Mel Eisenberg

Richard Buxbaum, Mel Eisenberg, Jesse Choper, Stephen Sugarman Remember Stephen Barnett

-Los Angeles Times, October 18, 2009 Editorial Board,0,3963453,print.story

Colleagues said Barnett, who retired in 2003, was a tireless advocate of free speech rights and had spent his last years as a vocal critic of the speed with which the California Supreme Court handed down its decisions and the way it went about much of its day-to-day business.

-The Recorder, October 19, 2009 by Petra Pasternak

“If there is such a thing as a constructive gadfly, that was Steve,” said Berkeley law professor Richard Buxbaum, who knew him since Barnett joined the faculty in 1967…. He had an engaging way of making deans and faculty members uncomfortably aware of some of the consequences of their decisions,” Buxbaum said, “often to the betterment later.”

Choper said he often called Barnett a muckraker because the professor would uncover policies at the school he didn’t agree with and “he just wouldn’t let it go…. He wanted to do something about it.” Choper, who served for a time as the dean, said he’d receive regular memos from Barnett outlining what he could be doing better.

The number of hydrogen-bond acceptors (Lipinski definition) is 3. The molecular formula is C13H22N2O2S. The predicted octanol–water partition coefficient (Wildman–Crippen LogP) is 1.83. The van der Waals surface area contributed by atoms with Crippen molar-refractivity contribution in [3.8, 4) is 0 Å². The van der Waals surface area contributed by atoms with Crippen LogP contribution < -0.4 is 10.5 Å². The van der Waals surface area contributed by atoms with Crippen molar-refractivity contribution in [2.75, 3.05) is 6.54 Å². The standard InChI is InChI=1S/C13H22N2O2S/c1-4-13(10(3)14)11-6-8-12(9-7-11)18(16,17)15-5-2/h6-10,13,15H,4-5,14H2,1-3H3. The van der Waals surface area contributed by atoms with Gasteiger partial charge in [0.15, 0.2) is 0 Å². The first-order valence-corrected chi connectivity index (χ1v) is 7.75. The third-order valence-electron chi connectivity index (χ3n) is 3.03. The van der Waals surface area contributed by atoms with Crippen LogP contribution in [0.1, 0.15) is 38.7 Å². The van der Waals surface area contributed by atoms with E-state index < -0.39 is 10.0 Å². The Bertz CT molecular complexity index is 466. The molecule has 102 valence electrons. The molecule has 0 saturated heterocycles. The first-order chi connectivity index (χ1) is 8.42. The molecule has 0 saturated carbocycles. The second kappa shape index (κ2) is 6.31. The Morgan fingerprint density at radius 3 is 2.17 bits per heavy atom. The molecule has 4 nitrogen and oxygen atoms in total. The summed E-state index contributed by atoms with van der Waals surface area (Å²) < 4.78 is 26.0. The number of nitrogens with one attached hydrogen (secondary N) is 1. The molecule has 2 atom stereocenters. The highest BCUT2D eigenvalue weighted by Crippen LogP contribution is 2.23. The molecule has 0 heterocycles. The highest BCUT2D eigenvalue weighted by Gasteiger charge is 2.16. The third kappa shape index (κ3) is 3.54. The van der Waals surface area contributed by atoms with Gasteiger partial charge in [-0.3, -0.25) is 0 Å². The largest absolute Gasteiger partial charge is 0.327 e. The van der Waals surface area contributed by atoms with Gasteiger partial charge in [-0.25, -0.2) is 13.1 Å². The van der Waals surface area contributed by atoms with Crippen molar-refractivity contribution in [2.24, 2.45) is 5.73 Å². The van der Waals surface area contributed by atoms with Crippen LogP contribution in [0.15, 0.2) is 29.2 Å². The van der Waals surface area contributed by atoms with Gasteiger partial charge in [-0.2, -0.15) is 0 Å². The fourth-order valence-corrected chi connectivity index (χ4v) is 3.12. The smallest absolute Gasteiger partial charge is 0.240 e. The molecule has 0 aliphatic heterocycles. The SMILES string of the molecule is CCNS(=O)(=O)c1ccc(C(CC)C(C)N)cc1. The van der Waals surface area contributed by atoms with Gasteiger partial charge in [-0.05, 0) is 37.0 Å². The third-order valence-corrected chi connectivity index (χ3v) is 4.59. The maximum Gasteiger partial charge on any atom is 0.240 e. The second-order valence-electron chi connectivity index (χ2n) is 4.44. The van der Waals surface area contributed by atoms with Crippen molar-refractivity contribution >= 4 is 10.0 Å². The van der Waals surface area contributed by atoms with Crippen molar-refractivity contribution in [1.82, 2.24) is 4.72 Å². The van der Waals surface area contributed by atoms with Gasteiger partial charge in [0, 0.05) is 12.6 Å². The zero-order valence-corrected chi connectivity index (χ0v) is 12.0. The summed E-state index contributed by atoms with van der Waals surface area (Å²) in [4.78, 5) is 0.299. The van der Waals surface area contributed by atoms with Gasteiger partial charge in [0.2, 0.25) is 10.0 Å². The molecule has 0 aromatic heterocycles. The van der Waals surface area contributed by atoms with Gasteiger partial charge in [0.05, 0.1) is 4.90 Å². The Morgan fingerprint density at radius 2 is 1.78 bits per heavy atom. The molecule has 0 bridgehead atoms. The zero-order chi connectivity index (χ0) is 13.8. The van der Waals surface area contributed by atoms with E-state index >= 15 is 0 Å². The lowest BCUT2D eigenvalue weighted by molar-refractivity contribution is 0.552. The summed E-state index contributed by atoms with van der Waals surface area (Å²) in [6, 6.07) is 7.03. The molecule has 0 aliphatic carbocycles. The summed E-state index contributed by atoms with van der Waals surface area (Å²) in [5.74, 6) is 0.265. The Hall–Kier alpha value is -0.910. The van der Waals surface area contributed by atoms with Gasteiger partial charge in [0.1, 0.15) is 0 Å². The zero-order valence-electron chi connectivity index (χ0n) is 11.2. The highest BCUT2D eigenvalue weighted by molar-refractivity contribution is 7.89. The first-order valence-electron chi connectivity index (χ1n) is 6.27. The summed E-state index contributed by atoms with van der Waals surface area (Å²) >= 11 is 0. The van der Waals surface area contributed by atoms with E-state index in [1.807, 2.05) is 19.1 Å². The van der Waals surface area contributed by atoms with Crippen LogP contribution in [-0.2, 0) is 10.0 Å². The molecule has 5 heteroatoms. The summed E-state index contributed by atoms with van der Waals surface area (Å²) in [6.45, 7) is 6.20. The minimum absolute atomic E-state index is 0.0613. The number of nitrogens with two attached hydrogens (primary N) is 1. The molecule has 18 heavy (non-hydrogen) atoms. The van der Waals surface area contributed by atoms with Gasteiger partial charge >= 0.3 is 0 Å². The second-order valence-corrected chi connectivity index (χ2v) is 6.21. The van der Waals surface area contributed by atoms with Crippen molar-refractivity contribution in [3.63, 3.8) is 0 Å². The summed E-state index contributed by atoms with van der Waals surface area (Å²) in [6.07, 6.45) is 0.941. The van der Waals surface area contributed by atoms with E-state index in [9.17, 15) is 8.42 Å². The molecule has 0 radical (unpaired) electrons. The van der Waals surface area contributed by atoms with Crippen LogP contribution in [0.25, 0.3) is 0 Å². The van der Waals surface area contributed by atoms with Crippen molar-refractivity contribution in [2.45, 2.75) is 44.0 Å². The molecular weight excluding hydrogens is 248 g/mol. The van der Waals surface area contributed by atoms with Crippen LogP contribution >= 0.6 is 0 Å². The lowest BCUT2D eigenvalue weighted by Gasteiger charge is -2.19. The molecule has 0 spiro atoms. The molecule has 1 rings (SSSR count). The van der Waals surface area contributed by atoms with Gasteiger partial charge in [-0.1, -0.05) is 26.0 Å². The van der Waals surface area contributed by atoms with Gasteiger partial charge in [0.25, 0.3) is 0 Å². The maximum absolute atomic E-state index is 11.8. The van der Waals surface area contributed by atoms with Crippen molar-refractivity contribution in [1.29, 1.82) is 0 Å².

-San Francisco Chronicle, October 21, 2009 by Bob Egelko

He was a leader in “shaping public policy concerning the industrial structure and public regulation of both print and visual media,” said Richard Buxbaum, a fellow Berkeley law professor.

“In his scholarship, Steve was a devastating critic of the practices of the California Supreme Court and the California State Bar,” said another UC Berkeley colleague, Melvin Eisenberg. “He did a lot of acute, penetrating research that no one else has done regarding judicial transparency and legitimacy.”

-The New York Times, October 21, 2009 by William Grimes

“Stephen Barnett was probably California’s leading analyst and critic of the way the California Supreme Court goes about its business,” said Stephen Sugarman, a professor and associate dean at Berkeley’s law school.